Michael Levine (ML) and Matthew Merlin (MM)
ML: It was a Friday night and I had a date. I was at the bar getting drinks for both of us. We had just finished dancing. The music was blaring. It was a combination of beer and cigarettes and cologne.
Suddenly as I’m handing money to the bartender a deafening silence occurred. The lights went up, the music went off and you could hear a pin drop, literally.
My boyfriend rushed in from the dance floor. He walked over and said, ”Put the drinks down. Let’s leave.”
We walked out onto Christopher Street and there are what look like 100 police cars facing the entrance and crowds of people looking at us. The kids coming out of the Stonewall, the onlookers, the police, everyone was just kind of standing there. It was not a riot in the sense of people breaking furniture and police hitting people over the head. It was just an enormous crowd of people.
And then the police started to say, ”OK everyone, leave,” and the drag queens, they’re the ones who said to the police, ”We’re not leaving.” And they formed a chorus line outside of the bar. And they stood there dancing in the street. They were all Puerto Rican drag queens and Irish cops. It was a funny, funny confrontation.
The police would disperse the group and then they would reform half a block away and dance back toward the Stonewall.
When we came back on Saturday night, we stood there on the street and held hands and kissed, something we would never have done three days earlier. It made me feel wonderful. I stood there with chills. It was like when you’re at a parade and the flag goes by and you know, you see something you’re so proud of, and you see your troops and you get that chill inside of you. I got a chill. I got a chill standing on the street and seeing guys holding hands and kissing and in the week that followed, I got phone calls from relatives, cousins, my brother, my aunt. ”We’re just calling to find out if you’re OK. We know you go to places like this. We want to make sure you’re alright.”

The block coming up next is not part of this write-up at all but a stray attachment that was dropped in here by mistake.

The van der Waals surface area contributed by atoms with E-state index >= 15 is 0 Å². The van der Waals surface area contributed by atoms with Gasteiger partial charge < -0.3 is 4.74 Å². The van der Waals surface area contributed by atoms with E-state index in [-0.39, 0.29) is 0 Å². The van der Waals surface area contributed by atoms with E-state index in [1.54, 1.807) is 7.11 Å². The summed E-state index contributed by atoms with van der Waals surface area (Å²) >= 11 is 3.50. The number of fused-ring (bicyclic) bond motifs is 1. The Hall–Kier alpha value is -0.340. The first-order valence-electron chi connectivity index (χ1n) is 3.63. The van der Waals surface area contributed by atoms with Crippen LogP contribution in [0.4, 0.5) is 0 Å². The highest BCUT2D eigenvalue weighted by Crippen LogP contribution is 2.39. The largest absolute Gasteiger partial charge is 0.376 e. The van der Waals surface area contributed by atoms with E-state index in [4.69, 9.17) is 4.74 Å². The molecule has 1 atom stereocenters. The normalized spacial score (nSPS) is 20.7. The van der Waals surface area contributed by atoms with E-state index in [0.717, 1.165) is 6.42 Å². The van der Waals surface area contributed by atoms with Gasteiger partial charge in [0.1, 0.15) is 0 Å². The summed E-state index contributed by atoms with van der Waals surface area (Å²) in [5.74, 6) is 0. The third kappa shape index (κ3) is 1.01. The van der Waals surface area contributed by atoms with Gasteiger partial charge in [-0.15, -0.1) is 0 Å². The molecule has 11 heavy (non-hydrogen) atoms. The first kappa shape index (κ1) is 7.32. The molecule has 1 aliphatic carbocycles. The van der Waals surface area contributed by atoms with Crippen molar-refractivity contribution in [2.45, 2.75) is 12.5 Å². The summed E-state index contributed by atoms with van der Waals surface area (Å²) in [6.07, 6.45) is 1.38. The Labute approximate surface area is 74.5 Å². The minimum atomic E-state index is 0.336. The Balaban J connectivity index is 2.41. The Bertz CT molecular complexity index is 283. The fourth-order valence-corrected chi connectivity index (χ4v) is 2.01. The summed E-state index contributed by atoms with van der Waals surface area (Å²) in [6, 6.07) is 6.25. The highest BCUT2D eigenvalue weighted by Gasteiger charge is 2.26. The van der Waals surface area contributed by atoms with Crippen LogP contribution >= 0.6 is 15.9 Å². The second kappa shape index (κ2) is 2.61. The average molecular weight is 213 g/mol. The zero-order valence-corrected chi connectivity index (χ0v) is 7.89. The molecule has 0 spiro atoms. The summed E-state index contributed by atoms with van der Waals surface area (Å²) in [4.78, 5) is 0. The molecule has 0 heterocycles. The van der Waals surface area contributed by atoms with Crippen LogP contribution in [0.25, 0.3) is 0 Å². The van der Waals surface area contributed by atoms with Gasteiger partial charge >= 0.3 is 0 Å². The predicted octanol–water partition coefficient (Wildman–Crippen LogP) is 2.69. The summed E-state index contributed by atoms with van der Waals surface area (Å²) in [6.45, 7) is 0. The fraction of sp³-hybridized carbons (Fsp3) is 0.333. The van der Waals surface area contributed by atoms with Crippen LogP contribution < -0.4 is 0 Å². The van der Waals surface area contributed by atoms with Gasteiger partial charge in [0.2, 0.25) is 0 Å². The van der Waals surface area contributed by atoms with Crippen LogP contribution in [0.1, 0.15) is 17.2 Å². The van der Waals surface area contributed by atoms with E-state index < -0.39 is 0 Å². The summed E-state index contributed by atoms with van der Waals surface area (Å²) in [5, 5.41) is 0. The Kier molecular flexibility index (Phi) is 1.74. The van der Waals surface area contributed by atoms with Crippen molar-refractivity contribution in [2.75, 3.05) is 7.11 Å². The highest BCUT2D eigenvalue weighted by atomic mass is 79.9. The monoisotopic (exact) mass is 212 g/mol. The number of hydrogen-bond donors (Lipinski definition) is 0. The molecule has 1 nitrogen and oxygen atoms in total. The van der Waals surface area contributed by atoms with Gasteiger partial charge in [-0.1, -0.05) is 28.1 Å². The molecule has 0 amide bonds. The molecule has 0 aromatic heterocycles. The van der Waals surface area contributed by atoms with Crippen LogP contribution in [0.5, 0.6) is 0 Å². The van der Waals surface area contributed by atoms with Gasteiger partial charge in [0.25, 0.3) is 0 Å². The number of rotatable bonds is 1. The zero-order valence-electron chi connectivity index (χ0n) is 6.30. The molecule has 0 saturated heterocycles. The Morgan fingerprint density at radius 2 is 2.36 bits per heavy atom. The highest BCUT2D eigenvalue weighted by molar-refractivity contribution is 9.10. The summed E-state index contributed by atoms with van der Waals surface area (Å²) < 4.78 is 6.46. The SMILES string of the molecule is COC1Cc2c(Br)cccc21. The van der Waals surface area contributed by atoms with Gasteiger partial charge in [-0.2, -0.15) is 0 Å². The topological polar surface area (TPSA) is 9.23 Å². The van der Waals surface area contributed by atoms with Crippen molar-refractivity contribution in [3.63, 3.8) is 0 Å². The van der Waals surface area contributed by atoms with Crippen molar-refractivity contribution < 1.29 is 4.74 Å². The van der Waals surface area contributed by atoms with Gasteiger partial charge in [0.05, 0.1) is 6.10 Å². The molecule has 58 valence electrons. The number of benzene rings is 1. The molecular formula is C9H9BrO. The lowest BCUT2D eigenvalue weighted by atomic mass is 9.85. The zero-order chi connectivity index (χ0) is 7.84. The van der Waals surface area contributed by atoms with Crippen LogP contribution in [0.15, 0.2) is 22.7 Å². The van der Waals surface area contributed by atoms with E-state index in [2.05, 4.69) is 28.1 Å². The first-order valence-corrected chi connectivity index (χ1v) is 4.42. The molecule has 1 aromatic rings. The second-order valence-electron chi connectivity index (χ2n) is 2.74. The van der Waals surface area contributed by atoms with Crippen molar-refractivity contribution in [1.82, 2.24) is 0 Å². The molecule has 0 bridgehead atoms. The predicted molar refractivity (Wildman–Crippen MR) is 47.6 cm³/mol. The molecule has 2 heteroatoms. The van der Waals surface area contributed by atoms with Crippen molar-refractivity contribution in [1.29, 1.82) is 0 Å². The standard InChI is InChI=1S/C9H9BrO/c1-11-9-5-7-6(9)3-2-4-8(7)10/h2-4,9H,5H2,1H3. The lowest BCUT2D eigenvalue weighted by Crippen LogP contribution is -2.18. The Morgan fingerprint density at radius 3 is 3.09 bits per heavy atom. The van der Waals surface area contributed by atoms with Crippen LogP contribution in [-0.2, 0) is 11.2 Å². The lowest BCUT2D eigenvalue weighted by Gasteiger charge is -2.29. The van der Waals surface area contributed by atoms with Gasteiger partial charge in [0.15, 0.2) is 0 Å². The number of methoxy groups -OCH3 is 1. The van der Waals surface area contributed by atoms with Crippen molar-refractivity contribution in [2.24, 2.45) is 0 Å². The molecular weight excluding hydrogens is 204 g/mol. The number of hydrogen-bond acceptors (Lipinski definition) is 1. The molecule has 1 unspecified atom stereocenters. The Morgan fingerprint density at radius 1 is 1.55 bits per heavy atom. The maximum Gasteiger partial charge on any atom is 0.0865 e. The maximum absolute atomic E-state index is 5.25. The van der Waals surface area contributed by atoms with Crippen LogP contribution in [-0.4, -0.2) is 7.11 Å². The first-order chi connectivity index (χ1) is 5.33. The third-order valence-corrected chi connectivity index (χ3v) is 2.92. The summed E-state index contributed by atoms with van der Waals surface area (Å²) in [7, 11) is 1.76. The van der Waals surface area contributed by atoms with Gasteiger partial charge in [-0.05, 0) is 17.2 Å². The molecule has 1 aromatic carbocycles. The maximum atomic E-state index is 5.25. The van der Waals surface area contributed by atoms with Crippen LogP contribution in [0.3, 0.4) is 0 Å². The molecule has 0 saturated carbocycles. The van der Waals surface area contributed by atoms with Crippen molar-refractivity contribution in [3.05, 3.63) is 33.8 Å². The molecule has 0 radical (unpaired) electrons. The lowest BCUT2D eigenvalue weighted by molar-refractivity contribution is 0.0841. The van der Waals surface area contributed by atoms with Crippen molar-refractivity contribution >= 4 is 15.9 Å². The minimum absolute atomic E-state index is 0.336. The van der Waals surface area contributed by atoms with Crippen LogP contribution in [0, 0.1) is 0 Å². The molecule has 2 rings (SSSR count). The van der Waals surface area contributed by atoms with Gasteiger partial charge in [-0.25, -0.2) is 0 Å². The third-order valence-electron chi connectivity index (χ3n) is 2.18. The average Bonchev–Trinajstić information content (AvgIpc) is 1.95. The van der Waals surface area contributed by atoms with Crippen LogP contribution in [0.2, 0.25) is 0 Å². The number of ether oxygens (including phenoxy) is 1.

That means, they knew all along. It was like I was wearing a sign on my back. They knew. We never discussed it. I never once had to say to anyone in my family, ”I’m gay.”
MM: How did you feel about yourself between the beginning of Stonewall and after Stonewall. Did you feel that you were a different person?
ML: No, I didn’t feel like that I was a different person. I was the same me. I was a homosexual person, working for the city of New York, coming from an old-fashioned Jewish neighborhood, a loving family, living in Greenwich Village on my own. I felt the same. I felt comfortable. But I felt the world, now, is more comfortable with me.